In Western music, you’ll most often see music written in simple or common time (4/4 time). This is especially prevalent in genres such as blues, rock, pop, folk, and country.

All these styles are typically built on common rhythms that are made up of quarter notes, 8th notes, 16th notes, and so on.

Things get more interesting as you look at the rhythms of music from other parts of the world, such as Africa and India. This music often has rhythms that are much more complex, incorporating polyrhythms and syncopation for more complex (and very danceable!) drum beats.

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What is a Polyrhythm?


Simply put, a polyrhythm consists of combinations of common rhythms. More than one rhythm is played at the same time, causing conflict; for example, a triplet being played at the same time as two eighth notes.

Below is an example of a simple polyrhythm:

Triplets and Duplets

However, if in the same rhythm the 8th notes are replaced with quarter notes, it ceases to be a polyrhythm. This is because there are no longer contrasting beats. Though it may feel like you are playing in two different times, you are not:

Triplets and Quarter Notes

Polyrhythms give the impression of one beat being superimposed onto another, causing overlap. It can also be understood as a rhythmic ratio. In the above example, three notes of equal value (the triplets) are “superimposed” over two notes. The above rhythm can therefore be described as 3:2.

Typically, two rhythms will only be considered a polyrhythm if they have no common divisor other than 1. In the case of a 3:2 polyrhythm, there is no number (besides 1) that will divide into both 2 and 3. We can conclude that 3:2 is, in fact, a polyrhythm.

In contrast, 4:2 would not be considered a polyrhythm. Why? Because there is a common divisor of 2. If we wrote out the rhythm, we would see that the notes line up evenly, without there being a “cross-rhythm”.

When and Where Are Polyrhythms Used?

As mentioned previously, you’ll often find these intricate yet dance-able drum beats in music originating from Africa and India. These rhythms have much more “fill” and are often more complex than those found in traditional Western music.

African and Indian music builds entire songs around eighths, triplets, and even groups of five or seven. They often eschew 4/4 time completely, using time signatures such as 7/8, 5/4, and 12/8.

Polyrhythms Are Not As Confusing As They Seem!

Because polyrhythmic drumming has such intricate-sounding fills and is played so quickly, it’s easy to be blown away by the sheer complexity of the rhythms, and to be discouraged by the high skill level needed to even play them.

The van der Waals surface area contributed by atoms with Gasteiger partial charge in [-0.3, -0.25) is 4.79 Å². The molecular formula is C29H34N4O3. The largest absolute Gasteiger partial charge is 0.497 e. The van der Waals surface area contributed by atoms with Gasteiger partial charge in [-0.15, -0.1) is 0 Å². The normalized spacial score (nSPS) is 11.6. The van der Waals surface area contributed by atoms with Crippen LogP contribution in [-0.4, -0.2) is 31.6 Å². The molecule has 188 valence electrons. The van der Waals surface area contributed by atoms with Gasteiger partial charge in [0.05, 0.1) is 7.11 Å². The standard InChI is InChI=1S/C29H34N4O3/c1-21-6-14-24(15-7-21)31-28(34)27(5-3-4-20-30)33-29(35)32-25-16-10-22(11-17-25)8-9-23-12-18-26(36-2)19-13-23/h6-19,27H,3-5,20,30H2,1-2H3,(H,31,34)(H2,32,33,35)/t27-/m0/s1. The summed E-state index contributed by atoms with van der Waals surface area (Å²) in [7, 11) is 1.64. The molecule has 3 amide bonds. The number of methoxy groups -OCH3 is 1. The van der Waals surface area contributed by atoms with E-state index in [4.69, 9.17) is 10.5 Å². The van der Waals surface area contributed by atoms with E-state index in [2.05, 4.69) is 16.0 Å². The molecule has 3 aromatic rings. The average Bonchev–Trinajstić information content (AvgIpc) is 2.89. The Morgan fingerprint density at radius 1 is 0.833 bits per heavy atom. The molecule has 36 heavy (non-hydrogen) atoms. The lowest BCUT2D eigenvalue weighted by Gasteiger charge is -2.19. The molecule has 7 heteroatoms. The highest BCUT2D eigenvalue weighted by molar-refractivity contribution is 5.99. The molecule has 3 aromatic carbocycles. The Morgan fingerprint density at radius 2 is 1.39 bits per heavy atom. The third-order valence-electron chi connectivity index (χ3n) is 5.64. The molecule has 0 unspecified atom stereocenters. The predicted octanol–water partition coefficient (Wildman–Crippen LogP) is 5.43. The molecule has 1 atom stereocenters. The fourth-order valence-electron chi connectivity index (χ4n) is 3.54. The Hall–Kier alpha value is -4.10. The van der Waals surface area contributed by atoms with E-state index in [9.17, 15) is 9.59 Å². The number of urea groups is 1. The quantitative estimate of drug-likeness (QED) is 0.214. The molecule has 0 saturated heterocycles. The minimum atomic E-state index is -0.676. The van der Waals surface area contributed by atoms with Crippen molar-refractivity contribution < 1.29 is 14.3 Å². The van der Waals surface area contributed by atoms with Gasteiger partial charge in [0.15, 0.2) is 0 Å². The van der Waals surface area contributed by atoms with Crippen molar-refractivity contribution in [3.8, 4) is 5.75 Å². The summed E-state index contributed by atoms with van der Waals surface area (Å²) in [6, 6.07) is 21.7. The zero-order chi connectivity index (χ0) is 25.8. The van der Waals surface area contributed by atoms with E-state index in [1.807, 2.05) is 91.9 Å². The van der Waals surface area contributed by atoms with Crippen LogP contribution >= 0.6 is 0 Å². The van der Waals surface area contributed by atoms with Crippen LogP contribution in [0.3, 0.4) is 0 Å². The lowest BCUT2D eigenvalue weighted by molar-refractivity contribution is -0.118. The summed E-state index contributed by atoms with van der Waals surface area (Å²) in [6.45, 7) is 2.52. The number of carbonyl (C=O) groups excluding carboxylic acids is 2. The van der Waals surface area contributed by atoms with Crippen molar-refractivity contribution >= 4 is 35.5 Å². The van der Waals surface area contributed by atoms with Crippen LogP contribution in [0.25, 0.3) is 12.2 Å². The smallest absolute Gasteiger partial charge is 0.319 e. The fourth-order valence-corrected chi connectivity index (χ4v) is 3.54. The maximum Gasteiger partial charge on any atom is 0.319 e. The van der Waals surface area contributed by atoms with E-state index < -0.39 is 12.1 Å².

But as with any type of learning, all it takes is breaking a tricky concept down into its smaller parts; keep in mind that polyrhythms consist of simple rhythms played together in an overlapping manner. Though seasoned drummers will certainly have an easier time with polyrhythms than those with little background in rhythm, with practice, any musician can learn to incorporate them in their practice.

In fact, many musicians already use polyrhythms in their playing without realizing it!

How Do We Count A Polyrhythm?

The conventional counting method involves using  “ah” and “and” to count out loud. For example, to count 8th notes in 4/4 time, we would use 1-and-2-and-3-and-4-and.

This is the method we use in our basic exercises for counting polyrhythms.

Another method that beginners may find easier and more comfortable is associating a polyrhythm with a phrase that is easy to remember and fits with the beat. For example, you can use the phrase “Hot Cup of Tea” to practice 3:2 polyrhythms:

3-2 Polyrhythms - Hot Cup Of Tea

For more complex polyrhythms and how to count them, check out Understanding Polyrhythms by Kevin Barrett and Drum Lessons and Polyrhythm.

How To Practice Polyrhythms

For drummers and musicians with a solid background in rhythm, the road to learning polyrhythms will be an easier one than for those just getting comfortable with playing beats.

However, do not get discouraged! As with anything, the key is to start small and start slow, then work your way up to practicing more complex rhythms and playing them faster.

For beginners, learning polyrhythms by ear with a metronome is an excellent idea. Again, be sure to start slow; set your metronome to 60 beats per minute, taking the time to make sure you are getting every individual note/beat and speeding up as you become more comfortable with the rhythm.

In Summary…

Polyrhythms are a staple of African and Indian music. This music tends to stray from common 4/4 time, adopting more unusual time signatures as the beats get more complex.

Though they may appear intimidatingly complicated at first, remember that polyrhythms are made up of simple rhythms that are already familiar to you.The key is to start practicing simpler polyrhythms with the help of a metronome, and working your way up from there.

Before you know it, you’ll be incorporating the polyrhythms you’ve learned into your musical practice, adding variation and interest to the beats of your own songs. Check out some exercises for learning basic polyrhythms in our Introduction to Polyrhythms!

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